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The Nurses' Health Study, which has followed more than 200,000 nurses for decades, is now recruiting for its third round of in-depth research. This time, the researchers, based at the Harvard School of Public Health, are looking for female nurses who were too young to participate in the last round in 1989, as well as for nurses who represent diverse ethnic, geographic and racial communities.
The main goals of the new research will be to examine early contributors to breast cancer, and to explore reproductive health and fertility in younger women, said Dr. Jorge Chavarro, an assistant professor of nutrition and epidemiology, who is helping to lead the study.
Earlier phases of the research uncovered the dangers of trans fats, vitamin A supplements, and cigarette smoking; only the link to lung cancer was known before the Nurses' Health Study, but the study revealed that smoking also caused heart disease and other cancers, Chavarro said.
More than 90 percent of the women who first joined the study in 1976 or 1989 are still answering annual questionnaires, he said. This time, nurses will fill out their questionnaires online and will be asked to participate every six months for the first few years.
The study will also ask questions designed to help nurses themselves. Earlier research looked at the impacts of nurses' shift-work, particularly at night. This study will examine exposures to cleaners, and medications such as chemotherapeutics, antibiotics and anesthetics, he said.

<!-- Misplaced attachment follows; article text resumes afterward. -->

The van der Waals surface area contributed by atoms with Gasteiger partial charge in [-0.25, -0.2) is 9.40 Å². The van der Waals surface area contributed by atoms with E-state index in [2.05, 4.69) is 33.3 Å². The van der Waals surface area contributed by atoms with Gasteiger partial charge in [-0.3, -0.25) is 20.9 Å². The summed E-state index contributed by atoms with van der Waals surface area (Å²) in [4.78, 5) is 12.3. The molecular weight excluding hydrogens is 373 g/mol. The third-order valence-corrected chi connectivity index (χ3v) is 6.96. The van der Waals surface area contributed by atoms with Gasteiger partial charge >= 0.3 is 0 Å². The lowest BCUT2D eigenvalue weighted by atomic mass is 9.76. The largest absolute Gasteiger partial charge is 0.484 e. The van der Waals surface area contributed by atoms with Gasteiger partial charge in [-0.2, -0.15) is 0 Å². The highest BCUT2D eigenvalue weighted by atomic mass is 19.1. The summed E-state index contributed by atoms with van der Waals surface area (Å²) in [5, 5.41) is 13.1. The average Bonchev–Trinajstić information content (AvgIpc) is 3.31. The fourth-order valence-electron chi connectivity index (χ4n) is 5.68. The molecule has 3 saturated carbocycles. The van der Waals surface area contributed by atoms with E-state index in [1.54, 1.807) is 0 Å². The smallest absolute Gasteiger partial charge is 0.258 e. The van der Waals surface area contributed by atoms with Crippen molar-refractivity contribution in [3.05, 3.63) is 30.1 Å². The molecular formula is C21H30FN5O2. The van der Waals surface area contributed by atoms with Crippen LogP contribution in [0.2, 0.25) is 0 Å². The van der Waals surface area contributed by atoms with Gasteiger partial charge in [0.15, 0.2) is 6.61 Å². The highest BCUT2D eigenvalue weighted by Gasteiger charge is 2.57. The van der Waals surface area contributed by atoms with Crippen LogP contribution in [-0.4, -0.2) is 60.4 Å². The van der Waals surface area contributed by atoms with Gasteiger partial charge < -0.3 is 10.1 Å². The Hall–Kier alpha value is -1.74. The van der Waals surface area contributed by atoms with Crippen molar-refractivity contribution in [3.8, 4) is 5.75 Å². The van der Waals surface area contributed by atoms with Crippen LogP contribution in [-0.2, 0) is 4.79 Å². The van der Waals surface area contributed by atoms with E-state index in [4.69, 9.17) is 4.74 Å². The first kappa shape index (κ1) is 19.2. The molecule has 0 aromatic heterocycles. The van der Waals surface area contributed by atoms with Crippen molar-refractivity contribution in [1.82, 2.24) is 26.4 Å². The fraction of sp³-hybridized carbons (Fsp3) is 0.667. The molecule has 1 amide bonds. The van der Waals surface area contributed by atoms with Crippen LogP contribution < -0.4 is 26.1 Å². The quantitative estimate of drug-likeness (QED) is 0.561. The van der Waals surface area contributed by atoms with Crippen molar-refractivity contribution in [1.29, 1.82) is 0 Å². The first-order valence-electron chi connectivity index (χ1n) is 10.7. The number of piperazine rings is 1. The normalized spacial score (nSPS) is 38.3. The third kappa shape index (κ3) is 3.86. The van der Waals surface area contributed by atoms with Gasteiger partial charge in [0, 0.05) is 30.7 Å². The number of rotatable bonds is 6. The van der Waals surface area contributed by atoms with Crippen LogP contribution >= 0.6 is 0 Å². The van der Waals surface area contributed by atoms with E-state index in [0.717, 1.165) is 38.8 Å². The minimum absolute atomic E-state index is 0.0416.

Nurse Patty Conaway of Atlanta said she used to mix chemotherapy drugs in tiny rooms without masks or other protections. She wonders what those clouds of dust may have done to her body. "I think about it to this day if it’s ever going to come back and haunt me," said Conaway, whose health, at 62, is still excellent.
[module align="right" width="half" type="pull-quote"]"Nurses are interested in research. We are pretty good historians. We understand healthcare. And we are dedicated." [/module]She joined the Nurses' Health Study in 1989, and still participates. She said she originally volunteered because, like many of her peers, she understood the project's importance. "Nurses are interested in research. We are pretty good historians. We understand healthcare. And we are dedicated," Conaway said. "The results they’re going to get from this study are based on things that have happened within our lives, but hopefully they will find out things that will positively influence the lives of those who are coming behind us."
Already, 25,000 nurses ages 46 and under have agreed to participate in Nurses' Health Study 3, based on word of mouth from nurses like Conaway; the study is now expanding its outreach efforts to bring in more women across the US as well as Canada.
It used to be simple to recruit. With the first study, researchers mailed out one request letter and more than 100,000 women agreed to participate. When they went looking again in 1989, they sent out multiple mailings and reached out to more women, but still topped 100,000 relatively easily. This time it's more of an effort, Chavarro said.
"We're doing everything it takes," he said.
To participate in the Nurses' Health Study, go to www.nhs3.org.
This program aired on February 23, 2012. The audio for this program is not available.
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